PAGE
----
Falkland (and St Andrews)
Sunday 15 July, Edinburgh
Today was our one-day tour of the area near Edinburgh. We would like to have seen more of Scotland, but we just didn't have the time.
But, Mac the tour guide made this one day worth it. He took us first to Falkland, the town where he grew up and started his life of crime selling beer to his underage friends. We wandered Falkland for a while, and I found a ring for £3 (which I'm still wearing as I type this, six months later) and a model Elizabethan stage.
Mac then took us past his brother's restaurant to his dad's coffee shop - anyone who's anyone in Falkland is related to Mac. It was only a small town, but Mac had a story to tell about almost every street - from the garden where he had his first kiss (aged 4) to the house his parents sold to some crazy millionaires who offered to pay about twice what it was actually worth (they didn't argue)...
Then on to the (supposed) main destination, St Andrews. If you're a golfer, you're in heaven. If you're not, you're still in a nice part of the world, with some lovely woollen jumpers in the shops (which I resisted) and a book of Celtic fairy tales (which I couldn't resist). The ruins of the cathedral was pretty, and the restaurant where we had pasta for lunch (did I mention I like pasta?) was nice. However my strongest memory of St Andrews was at the public loos between the golf course and the beach - they charged me 10p to pee! I've never had to pay to piddle before, anywhere, ever!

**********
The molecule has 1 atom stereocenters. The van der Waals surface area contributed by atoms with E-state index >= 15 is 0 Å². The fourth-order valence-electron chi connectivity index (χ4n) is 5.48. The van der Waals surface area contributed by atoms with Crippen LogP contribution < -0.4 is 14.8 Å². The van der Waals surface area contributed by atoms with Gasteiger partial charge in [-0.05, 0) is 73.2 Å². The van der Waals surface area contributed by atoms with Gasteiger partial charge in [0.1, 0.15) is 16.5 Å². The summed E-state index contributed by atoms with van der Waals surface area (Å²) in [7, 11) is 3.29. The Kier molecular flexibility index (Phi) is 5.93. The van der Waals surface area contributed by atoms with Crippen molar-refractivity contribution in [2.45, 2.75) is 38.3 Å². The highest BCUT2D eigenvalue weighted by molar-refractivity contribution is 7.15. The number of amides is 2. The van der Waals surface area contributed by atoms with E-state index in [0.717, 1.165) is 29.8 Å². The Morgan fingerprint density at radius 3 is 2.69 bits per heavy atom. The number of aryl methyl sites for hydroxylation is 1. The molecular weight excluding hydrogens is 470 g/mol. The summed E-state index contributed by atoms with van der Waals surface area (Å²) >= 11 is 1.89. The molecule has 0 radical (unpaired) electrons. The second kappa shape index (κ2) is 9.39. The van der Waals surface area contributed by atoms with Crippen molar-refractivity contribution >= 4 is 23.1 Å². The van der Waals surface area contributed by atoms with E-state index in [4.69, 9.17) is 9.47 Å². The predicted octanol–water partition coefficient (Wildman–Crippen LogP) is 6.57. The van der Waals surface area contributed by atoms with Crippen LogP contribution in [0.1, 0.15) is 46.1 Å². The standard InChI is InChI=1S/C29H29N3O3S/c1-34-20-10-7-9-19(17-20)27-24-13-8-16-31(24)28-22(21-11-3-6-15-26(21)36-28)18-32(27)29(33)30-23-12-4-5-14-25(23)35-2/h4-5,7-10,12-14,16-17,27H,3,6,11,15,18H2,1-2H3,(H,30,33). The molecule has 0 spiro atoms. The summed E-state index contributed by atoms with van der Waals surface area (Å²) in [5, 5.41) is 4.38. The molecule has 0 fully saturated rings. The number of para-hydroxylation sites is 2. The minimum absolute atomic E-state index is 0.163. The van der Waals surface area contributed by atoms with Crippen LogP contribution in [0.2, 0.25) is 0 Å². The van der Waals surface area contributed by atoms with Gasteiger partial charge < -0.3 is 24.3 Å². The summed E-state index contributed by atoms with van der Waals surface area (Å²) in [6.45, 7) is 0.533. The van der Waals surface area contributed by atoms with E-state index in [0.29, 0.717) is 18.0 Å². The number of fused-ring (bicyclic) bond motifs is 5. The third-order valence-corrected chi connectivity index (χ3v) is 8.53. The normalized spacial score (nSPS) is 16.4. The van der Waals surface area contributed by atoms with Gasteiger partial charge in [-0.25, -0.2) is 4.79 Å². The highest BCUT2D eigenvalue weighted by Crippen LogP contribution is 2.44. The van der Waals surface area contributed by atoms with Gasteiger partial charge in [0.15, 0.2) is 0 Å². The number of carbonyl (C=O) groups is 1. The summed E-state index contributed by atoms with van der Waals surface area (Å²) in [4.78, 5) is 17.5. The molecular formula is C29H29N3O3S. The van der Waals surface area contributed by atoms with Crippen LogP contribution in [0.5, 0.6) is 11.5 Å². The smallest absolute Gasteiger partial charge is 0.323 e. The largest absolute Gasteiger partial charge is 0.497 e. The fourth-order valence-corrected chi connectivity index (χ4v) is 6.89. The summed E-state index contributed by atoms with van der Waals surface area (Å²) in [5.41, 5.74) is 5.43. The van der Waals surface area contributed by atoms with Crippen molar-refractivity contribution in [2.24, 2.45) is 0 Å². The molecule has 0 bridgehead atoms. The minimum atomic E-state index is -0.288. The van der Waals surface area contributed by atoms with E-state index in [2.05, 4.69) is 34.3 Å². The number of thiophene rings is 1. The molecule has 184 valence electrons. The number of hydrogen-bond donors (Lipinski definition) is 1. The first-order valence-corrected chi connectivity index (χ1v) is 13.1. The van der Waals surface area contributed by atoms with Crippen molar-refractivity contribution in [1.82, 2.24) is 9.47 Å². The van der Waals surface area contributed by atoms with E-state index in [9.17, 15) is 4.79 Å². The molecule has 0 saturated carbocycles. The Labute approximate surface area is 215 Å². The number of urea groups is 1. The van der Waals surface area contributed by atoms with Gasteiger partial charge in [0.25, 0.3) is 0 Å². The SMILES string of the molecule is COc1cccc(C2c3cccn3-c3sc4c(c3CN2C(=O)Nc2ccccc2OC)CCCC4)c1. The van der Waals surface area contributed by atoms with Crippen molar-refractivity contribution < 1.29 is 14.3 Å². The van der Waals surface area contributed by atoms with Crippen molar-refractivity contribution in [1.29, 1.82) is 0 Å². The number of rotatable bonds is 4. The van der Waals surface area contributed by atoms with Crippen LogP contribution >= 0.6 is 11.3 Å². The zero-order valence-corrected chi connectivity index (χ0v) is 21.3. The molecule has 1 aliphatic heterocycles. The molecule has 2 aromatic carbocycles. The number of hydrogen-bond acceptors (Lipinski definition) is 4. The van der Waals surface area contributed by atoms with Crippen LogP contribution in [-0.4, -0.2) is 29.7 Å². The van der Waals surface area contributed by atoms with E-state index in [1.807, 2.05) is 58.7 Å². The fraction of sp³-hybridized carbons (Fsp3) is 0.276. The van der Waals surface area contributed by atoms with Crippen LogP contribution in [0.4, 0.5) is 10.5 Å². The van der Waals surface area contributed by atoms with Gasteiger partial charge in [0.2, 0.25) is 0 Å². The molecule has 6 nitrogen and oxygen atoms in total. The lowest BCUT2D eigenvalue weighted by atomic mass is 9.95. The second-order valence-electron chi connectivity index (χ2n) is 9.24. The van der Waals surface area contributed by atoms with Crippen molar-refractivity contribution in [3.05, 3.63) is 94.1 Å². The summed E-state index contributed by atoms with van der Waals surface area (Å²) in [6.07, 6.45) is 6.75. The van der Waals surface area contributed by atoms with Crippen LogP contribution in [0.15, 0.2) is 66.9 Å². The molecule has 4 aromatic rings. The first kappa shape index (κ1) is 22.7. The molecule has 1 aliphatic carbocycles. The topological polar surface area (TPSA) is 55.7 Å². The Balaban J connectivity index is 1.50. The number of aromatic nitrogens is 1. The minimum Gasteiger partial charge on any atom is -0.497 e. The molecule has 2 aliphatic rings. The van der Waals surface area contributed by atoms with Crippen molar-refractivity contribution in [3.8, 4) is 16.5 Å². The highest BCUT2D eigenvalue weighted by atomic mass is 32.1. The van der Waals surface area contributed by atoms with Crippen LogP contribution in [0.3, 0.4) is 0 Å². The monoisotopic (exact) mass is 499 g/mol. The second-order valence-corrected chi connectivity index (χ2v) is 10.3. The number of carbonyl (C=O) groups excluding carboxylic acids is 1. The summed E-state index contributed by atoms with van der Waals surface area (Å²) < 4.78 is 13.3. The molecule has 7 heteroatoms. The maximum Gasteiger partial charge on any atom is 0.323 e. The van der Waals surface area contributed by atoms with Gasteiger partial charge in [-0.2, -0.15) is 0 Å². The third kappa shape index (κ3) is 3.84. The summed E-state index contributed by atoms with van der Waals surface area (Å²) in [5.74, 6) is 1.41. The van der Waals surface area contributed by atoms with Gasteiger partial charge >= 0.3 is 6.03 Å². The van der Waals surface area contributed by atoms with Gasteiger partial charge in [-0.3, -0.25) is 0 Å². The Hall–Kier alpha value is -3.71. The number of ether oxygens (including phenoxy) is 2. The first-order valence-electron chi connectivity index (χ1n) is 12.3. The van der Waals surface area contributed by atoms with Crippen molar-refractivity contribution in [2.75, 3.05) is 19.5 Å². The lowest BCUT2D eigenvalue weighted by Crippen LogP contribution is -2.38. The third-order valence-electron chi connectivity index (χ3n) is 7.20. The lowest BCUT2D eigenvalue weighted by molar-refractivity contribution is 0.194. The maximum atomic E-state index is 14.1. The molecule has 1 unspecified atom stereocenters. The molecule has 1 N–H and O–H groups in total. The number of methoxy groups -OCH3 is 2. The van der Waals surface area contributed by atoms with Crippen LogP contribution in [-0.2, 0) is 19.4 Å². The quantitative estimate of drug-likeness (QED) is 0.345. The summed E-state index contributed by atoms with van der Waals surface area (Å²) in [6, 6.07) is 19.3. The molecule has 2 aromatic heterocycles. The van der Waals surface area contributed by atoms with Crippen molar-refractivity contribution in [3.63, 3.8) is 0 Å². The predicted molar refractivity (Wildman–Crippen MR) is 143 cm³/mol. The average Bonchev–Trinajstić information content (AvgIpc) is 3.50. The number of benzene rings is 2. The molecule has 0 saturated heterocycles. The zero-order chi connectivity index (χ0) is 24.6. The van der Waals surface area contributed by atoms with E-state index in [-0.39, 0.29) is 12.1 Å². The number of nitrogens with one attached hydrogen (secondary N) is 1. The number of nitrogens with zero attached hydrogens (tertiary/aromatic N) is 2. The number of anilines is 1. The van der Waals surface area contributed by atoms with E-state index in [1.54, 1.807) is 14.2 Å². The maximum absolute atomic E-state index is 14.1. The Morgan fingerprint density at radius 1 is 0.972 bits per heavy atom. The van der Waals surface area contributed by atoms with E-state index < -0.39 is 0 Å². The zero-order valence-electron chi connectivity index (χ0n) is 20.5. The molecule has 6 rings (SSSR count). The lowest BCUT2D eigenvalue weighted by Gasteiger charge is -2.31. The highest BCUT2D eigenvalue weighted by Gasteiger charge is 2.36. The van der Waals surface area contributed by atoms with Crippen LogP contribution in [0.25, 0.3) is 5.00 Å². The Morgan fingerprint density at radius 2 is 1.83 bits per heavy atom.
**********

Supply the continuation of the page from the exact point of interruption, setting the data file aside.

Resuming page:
The last stop was a fishing village called Anstruther. We tried to keep out of the way of the fishermen but still in the way of the sunshine and the donuts. And then the drive home, during which we got a try with Mac's bagpipes and produced all kinds of awful noises, before Mac took them back and played them so much better than we could.
When we got back to Edinburgh we found Jimbo the driver and the tour group that we'd be joining in the morning, and went with them on the ghost tour of Edinburgh, run by an Aussie called Steve who'd moved there about twenty years before. It was fascinating.
We heard about a mild-mannered doctor who occasionally killed people, the professional resurrectionists (aka body-snatchers) and the ghostly goings-on in tunnels under the city. He told us about the family of four who moved to the south-west of Scotland, and after about 25 years of incest and cannibalism, had swelled to a tribe of 30 or 40 people who killed passers-by for food. We also heard about the particularly nasty ways they killed anyone they thought might have anything to do with witchcraft - slow, bloody, and very, very painful. We learned about the schoolboys who shot dead a policeman and were let off scott free, while other children were being jailed for years for stealing an apple. In short, we heard a lot of very, very interesting stuff.
If ever you're in Edinburgh (and you have a strong stomach), look up Steve's Ghost Tours at the Castle Rock Hostel. You won't regret it.